It is widely considered that the identification of metabolic signatures associated with specific genotypes in free-living populations remains challenging due to the relatively low amplitude of these associations when compared to inherent intra- and inter-individual variability that results from dominant factors (i.e., lifestyle, food habits and aging). In spite of this variability, studies that match metabolic profiles and genotype have been reported. These studies are usually based on large cohorts recruited for other purposes, such as epidemiological studies in general, but also on areas such as aging, environment and disease. Moreover, GWAS with metabolic traits is always dependent on the set of metabolites analyzed. This is critical and is usually driven by previous knowledge in the goals of the main study. In general most of the studies include families of compounds such as fatty acids, carnitines, sphingomyelins and amino acids. The amounts of these circulating compounds and their regulatory pathways are likely to be affected by specific nutritional interventions.
Over the last 10 years, miniaturization, automation and massive fabrication have dramatically decreased the cost of microarray-based whole-genome genotyping (Hoheisel 2006) with so-called genotyping chips. With more than one million of carefully selected genetic probes, these modern genotyping chips are able to explore the vast majority of common genetic variations in humans (Li et al. 2008). With these rapid advances, it has been possible to extend genotype–phenotype association studies from specific target genes to the entire genome leading to the development of so-called genome-wide association studies (GWASs) (McCarthy and Hirschhorn 2008; McCarthy et al. 2008). For a GWAS all study participants are genotyped with a genotyping chip and parallel statistical association tests between the genotype at each of the ~1 million probed genetic sites, and the phenotype of interest are performed. By analyzing the strength of the association along the entire genome, it may then be possible to identify a gene, or even a specific region within a gene, that drives variation in the phenotypic trait. An important consequence of performing so many independent association tests (i.e., one test for each of the one million genotyped sites) is that associations with very low p-values are expected to occur by chance. Multiple-testing correction procedures, such as Bonferroni and false discovery rate corrections, are therefore indispensible. Depending on the correction applied, p-values lower than 10−7.5 are necessary to achieve statistical significance in a typical GWAS. To achieve such strong association signals, GWASs usually require substantially larger cohorts than single-gene association studies.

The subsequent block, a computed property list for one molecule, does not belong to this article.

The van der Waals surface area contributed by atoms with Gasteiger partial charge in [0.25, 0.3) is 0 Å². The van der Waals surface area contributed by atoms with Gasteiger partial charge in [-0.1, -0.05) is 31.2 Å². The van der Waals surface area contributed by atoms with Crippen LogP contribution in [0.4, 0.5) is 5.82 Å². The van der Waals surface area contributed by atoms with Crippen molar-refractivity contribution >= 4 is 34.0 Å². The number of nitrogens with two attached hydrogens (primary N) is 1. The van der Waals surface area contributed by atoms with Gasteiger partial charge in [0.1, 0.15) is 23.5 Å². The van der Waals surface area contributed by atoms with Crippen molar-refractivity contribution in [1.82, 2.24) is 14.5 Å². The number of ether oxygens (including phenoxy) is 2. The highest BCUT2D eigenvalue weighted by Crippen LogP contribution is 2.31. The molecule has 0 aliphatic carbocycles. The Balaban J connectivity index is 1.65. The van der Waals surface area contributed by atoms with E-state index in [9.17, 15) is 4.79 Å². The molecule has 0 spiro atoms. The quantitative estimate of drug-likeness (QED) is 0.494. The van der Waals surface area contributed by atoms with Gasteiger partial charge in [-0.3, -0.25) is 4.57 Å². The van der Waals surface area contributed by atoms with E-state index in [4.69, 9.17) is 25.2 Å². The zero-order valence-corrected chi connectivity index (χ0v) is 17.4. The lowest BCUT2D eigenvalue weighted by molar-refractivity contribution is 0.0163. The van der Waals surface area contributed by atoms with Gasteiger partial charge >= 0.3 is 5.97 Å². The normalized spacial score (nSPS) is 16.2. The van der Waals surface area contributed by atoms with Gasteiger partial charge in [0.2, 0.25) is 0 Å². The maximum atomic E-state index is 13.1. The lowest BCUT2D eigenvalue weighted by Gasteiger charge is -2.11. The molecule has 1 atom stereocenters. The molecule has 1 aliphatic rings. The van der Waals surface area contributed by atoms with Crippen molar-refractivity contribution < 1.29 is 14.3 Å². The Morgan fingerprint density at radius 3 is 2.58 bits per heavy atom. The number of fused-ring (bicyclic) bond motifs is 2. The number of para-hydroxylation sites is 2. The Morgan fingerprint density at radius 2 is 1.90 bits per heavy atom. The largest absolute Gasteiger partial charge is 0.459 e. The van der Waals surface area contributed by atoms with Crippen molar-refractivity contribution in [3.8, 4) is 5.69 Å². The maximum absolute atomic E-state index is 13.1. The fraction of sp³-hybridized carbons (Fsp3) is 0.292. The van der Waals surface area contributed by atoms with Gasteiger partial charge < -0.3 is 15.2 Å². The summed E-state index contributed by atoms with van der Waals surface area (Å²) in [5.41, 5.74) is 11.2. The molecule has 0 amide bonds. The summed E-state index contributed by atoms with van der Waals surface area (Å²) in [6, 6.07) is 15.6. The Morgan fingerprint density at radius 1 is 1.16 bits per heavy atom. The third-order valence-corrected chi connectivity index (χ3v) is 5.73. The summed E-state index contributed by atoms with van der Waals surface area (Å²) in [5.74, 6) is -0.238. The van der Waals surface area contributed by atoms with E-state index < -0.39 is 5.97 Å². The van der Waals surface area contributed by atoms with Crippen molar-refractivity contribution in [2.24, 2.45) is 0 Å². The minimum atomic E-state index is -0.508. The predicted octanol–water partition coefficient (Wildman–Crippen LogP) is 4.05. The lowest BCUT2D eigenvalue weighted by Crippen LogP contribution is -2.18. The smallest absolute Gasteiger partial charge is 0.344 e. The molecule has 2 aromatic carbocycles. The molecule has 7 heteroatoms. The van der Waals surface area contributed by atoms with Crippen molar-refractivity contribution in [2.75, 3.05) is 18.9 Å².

The development of gene–metabolism studies from single-compound/single-gene studies to a holistic approach